New York State Deploys National Guard To Manage Coronavirus In NYC Suburb New York state is mobilizing the National Guard to help contain coronavirus in New Rochelle, N.Y. It will help enforce new restrictions on public gatherings and distribute food starting Thursday.
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New York State Deploys National Guard To Manage Coronavirus In NYC Suburb

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New York State Deploys National Guard To Manage Coronavirus In NYC Suburb

New York State Deploys National Guard To Manage Coronavirus In NYC Suburb

New York State Deploys National Guard To Manage Coronavirus In NYC Suburb

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New York state is mobilizing the National Guard to help contain coronavirus in New Rochelle, N.Y. It will help enforce new restrictions on public gatherings and distribute food starting Thursday.

AILSA CHANG, HOST:

New York Governor Andrew Cuomo said today that he is deploying the National Guard to the city of New Rochelle. It's a suburban community just north of New York City, and 1 out of every 5 coronavirus cases confirmed in the U.S. is in New Rochelle. State officials say 108 cases have been confirmed there so far. Now they're moving more aggressively to slow the spread down, creating what they're calling a containment area.

North Country Public Radio's Brian Mann was in New Rochelle today, and he joins us now. Hey, Brian.

BRIAN MANN, BYLINE: Hi, Ailsa.

CHANG: All right, so what do authorities mean when they're talking about creating a containment area?

MANN: Yeah, so this is going beyond closing off access to senior homes and nursing facilities, which New York did last weekend - no visitors in or out there. Now Gov. Andrew Cuomo says a lot more activity inside this one-mile-radius containment area will be restricted - a lot of closures and no large gatherings permitted.

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ANDREW CUOMO: It is a dramatic action, but it is the largest cluster in the country. And this is literally a matter of life and death.

MANN: The governor didn't say exactly how many troops he's sending. And I should say also, Ailsa, that, so far, no one in New York state has died from COVID-19. But there are about 75,000 people in New Rochelle - unclear how many will be inside this one-mile containment area.

CHANG: And do health officials even know why there are so many cases of coronavirus inside New Rochelle?

MANN: Yeah, the health department has tied this back to a single individual who was sick last week. Before anyone realized what was happening, that person had contact with a lot of people in the community, especially those who visited the Young Israel synagogue - so from that, dozens of people now confirmed with COVID-19. And people are pretty confident that number will keep rising.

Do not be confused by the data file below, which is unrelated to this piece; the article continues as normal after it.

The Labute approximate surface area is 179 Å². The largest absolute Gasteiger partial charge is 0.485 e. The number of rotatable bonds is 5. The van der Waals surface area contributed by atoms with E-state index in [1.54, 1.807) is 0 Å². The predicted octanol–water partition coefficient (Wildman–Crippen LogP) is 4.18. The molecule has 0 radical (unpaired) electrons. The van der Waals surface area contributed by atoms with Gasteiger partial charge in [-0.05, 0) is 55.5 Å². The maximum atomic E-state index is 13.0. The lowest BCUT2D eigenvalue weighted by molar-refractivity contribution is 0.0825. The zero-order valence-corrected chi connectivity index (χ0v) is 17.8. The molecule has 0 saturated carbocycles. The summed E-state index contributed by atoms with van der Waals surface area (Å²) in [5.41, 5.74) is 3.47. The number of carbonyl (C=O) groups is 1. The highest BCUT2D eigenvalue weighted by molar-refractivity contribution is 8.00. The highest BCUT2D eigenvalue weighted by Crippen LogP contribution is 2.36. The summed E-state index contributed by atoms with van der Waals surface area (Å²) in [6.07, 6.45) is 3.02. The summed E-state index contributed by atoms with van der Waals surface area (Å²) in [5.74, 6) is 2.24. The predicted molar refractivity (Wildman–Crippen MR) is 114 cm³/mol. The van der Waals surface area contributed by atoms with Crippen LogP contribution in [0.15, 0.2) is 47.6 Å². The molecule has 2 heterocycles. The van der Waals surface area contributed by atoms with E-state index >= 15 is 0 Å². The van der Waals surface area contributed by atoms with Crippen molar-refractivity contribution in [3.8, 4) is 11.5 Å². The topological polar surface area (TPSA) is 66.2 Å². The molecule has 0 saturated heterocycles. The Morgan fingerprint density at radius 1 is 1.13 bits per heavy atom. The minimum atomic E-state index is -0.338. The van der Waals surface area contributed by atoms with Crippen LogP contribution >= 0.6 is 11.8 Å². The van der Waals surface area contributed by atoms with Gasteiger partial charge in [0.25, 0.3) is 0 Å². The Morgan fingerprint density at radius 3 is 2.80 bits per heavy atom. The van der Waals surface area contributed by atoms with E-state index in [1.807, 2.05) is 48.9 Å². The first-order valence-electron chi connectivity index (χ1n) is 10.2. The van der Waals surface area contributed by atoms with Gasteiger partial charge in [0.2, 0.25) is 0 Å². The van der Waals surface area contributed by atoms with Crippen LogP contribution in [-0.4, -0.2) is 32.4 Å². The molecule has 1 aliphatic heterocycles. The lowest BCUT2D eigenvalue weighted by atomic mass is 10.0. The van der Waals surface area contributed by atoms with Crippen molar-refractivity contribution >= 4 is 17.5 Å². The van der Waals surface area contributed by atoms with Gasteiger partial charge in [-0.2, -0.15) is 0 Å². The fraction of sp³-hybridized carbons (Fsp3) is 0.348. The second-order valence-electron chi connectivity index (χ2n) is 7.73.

CHANG: OK, so then how are these new measures expected to stop the spread of the virus?

MANN: Yeah. People in New Rochelle will - this is important - still be allowed to travel, to leave their homes even after the containment area is put in place on Thursday. So it's a lot different than what we're seeing overseas in some areas. New York's health commissioner, Howard Zucker, developed this plan. He admits they're still kind of experimenting, ratcheting up the effort to see what will work, increase social distancing. So they're going to close schools, churches. Community centers will shut down; large gatherings banned for at least two weeks. Here's Dr. Zucker.

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HOWARD ZUCKER: One of the places where people gather together particularly is the school systems in schools and other areas, events and daily or weekly activities. And we felt that a mile of - a radius of a mile from that spot would be effective in an effort to try to decrease the spread.

CHANG: I mean, you were in New Rochelle this afternoon. I assume you've had a chance to talk to a number of people there. How are they feeling about their safety right now?

MANN: Well, they're scared, Ailsa. I talked with Jamie Fields outside a grocery store. She's caring for her elderly mom, who's actually being treated right now for lung cancer, which means she's really vulnerable. And Jamie Fields said she wants the government to really attack this hard.

JAMIE FIELDS: This epidemic is very scary, you know, just because it's just transferring so fast. And it's just like, OK, where do we go next? What is the next step?

CHANG: So far, only one person - right? - from New Rochelle has been hospitalized for coronavirus. All the other people with confirmed cases are at home. So given that fact, why is there so much concern?

MANN: Well, as with the rest of the country, the big fear in New Rochelle is that this will get into the senior community. There's a big group of retired people living in this suburb. Health officials say they're the most vulnerable. I met Edward Grayson on the street today. He's 75 years old, and he says a lot of his neighbors are worried.

EDWARD GRAYSON: I've spoken to a number of people in the building. They're very concerned about this. But what can really be done, except be cautious, wash your hands? You just hope for the best.

MANN: I should say, Ailsa, one other big step that was announced today is the state is going to open a coronavirus testing lab right there in New Rochelle. So in the coming days, we're going to get a much better measure of just how wide this one cluster in New York goes.

CHANG: All right. That's Brian Mann from North Country Public Radio.

Thank you, Brian.

MANN: Thank you, Ailsa.

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